No choices, no options

After an American intelligence report stated that Saudi Prince Mohammad Bin Salman was directly involved in the murder of Washington Post columnist and journalist Jamal Khashoggi, the US State Department placed restrictions and travel bans on 76 individuals belonging to the desert kingdom.

They were responsible for the murder, the State Department said.

Pakistan, however, immediately rejected the report and stood by its old ally.

Questions are being asked now, whether standing by Saudi Arabia instead of the only super power in the world, was a wise thing to do.

There are no permanent friends nor permanent enemies in the world of International Relations. Permanence is granted only to benefits. In our foreign policy, money, whether in the form of foreign aid or in the form of remittances, constitutes a very important cornerstone. Pakistan’s Achilles heel, if you will.

During the past 7 months, remittances have been rising steadily, now averaging about $2 billion monthly or more. From July last year till January, a record increase of 24.9% saw the amount reach $14.2 billion.

Approximately 60% of this amount is sent from Gulf countries, mainly Saudi Arabia and United Arab Emirates. Between July and December 2020, the country received $4 billion from the former and $3 billion from the later. A combined $1.2 billion came from the other gulf countries. One of the reason for this increase is the preference for banking channels instead of hundi. “Roshan Digital Accounts” have made it easy for the   diaspora to send money back home. I am happy that in just six months, over 86000 accounts were opened and $550 million made their way over to our banks.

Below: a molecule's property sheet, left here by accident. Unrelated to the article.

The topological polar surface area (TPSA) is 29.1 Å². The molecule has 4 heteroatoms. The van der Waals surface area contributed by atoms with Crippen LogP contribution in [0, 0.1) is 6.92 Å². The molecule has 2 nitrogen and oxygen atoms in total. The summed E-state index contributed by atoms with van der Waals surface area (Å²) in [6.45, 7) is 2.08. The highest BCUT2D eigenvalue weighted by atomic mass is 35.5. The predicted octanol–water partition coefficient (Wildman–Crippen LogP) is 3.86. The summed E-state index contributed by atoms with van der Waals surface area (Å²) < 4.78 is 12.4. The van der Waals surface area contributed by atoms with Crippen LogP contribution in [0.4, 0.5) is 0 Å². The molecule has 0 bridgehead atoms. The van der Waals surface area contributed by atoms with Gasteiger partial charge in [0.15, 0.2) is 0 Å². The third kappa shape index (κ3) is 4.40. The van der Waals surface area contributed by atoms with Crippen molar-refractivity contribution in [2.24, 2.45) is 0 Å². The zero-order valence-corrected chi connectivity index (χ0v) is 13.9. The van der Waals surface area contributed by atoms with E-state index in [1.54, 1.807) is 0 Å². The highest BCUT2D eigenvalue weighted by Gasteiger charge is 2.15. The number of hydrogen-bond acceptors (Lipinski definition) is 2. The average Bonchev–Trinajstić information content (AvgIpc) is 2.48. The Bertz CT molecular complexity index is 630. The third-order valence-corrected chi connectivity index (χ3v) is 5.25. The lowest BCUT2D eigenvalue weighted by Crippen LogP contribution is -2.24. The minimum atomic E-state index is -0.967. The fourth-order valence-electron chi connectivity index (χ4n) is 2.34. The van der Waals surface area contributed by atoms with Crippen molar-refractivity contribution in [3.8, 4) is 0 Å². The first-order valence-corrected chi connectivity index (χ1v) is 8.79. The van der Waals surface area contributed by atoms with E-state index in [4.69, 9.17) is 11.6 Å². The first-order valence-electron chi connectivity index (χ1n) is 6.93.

More than 9 million Pakistanis are settled or working abroad. If just half of them open these accounts, then a sizable amount will start pouring in, providing much needed stability to our foreign reserves.

Perhaps it is now easier for the reader to understand why Pakistan stood by Saudi Arabia. Its not just about the brotherly or friendly relations between two Islamic countries but also the much needed foreign reserves. At no cost whatsoever, will Pakistan spoil its equation with the desert kingdom. Especially not now when it is going through a particularly rough patch. Loans from fleecing international organisations such as IMF and ADB have become a given; we just cannot survive without them.

Just recently, Pakistan revived the IMF program of $6 billion, implementing harsh conditions which were a prerequisite for the loan. Foreign loans have now reached the sum of $113 billion.

Can we afford to oppose Saudi Arabia? Do we have a choice here? No. Not in such a severe financial crunch. 

Tahir Malik

The writer a senior journalist and political analyst at GNN.

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